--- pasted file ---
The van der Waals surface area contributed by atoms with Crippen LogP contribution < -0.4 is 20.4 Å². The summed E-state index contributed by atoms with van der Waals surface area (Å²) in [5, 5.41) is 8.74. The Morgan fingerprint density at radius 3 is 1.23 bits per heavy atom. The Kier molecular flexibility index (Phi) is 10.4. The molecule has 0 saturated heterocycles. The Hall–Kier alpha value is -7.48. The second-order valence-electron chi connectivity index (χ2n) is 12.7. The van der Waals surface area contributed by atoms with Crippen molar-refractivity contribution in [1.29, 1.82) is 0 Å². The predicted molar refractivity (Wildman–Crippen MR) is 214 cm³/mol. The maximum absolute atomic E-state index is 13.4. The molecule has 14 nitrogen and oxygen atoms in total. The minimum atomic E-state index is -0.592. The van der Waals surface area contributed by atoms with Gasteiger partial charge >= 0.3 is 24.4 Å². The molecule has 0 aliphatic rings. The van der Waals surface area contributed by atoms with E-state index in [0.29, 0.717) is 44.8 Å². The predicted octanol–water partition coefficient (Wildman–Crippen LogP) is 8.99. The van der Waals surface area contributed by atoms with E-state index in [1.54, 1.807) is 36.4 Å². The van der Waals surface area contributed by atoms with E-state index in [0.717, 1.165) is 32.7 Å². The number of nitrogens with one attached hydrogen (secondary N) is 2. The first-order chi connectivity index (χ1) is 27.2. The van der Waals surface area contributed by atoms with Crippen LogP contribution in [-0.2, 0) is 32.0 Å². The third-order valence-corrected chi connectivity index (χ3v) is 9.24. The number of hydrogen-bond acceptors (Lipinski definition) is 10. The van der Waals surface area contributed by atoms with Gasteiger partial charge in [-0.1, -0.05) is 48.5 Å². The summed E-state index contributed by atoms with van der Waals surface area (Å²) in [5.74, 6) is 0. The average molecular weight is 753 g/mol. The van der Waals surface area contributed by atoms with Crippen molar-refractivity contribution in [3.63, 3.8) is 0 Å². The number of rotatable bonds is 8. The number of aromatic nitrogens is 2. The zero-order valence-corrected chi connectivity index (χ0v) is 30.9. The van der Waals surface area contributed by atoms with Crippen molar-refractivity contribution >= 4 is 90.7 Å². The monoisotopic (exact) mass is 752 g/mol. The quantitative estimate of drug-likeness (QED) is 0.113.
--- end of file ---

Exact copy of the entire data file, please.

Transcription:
The van der Waals surface area contributed by atoms with Crippen LogP contribution < -0.4 is 20.4 Å². The summed E-state index contributed by atoms with van der Waals surface area (Å²) in [5, 5.41) is 8.74. The Morgan fingerprint density at radius 3 is 1.23 bits per heavy atom. The Kier molecular flexibility index (Phi) is 10.4. The molecule has 0 saturated heterocycles. The Hall–Kier alpha value is -7.48. The second-order valence-electron chi connectivity index (χ2n) is 12.7. The van der Waals surface area contributed by atoms with Crippen molar-refractivity contribution in [1.29, 1.82) is 0 Å². The predicted molar refractivity (Wildman–Crippen MR) is 214 cm³/mol. The maximum absolute atomic E-state index is 13.4. The molecule has 14 nitrogen and oxygen atoms in total. The minimum atomic E-state index is -0.592. The van der Waals surface area contributed by atoms with Gasteiger partial charge >= 0.3 is 24.4 Å². The molecule has 0 aliphatic rings. The van der Waals surface area contributed by atoms with E-state index in [0.29, 0.717) is 44.8 Å². The predicted octanol–water partition coefficient (Wildman–Crippen LogP) is 8.99. The van der Waals surface area contributed by atoms with E-state index in [1.54, 1.807) is 36.4 Å². The van der Waals surface area contributed by atoms with E-state index in [0.717, 1.165) is 32.7 Å². The number of nitrogens with one attached hydrogen (secondary N) is 2. The first-order chi connectivity index (χ1) is 27.2. The van der Waals surface area contributed by atoms with Crippen LogP contribution in [-0.2, 0) is 32.0 Å². The third-order valence-corrected chi connectivity index (χ3v) is 9.24. The number of hydrogen-bond acceptors (Lipinski definition) is 10. The van der Waals surface area contributed by atoms with Gasteiger partial charge in [-0.1, -0.05) is 48.5 Å². The summed E-state index contributed by atoms with van der Waals surface area (Å²) in [5.74, 6) is 0. The average molecular weight is 753 g/mol. The van der Waals surface area contributed by atoms with Crippen molar-refractivity contribution in [3.63, 3.8) is 0 Å². The number of rotatable bonds is 8. The number of aromatic nitrogens is 2. The zero-order valence-corrected chi connectivity index (χ0v) is 30.9. The van der Waals surface area contributed by atoms with Crippen molar-refractivity contribution >= 4 is 90.7 Å². The monoisotopic (exact) mass is 752 g/mol. The quantitative estimate of drug-likeness (QED) is 0.113.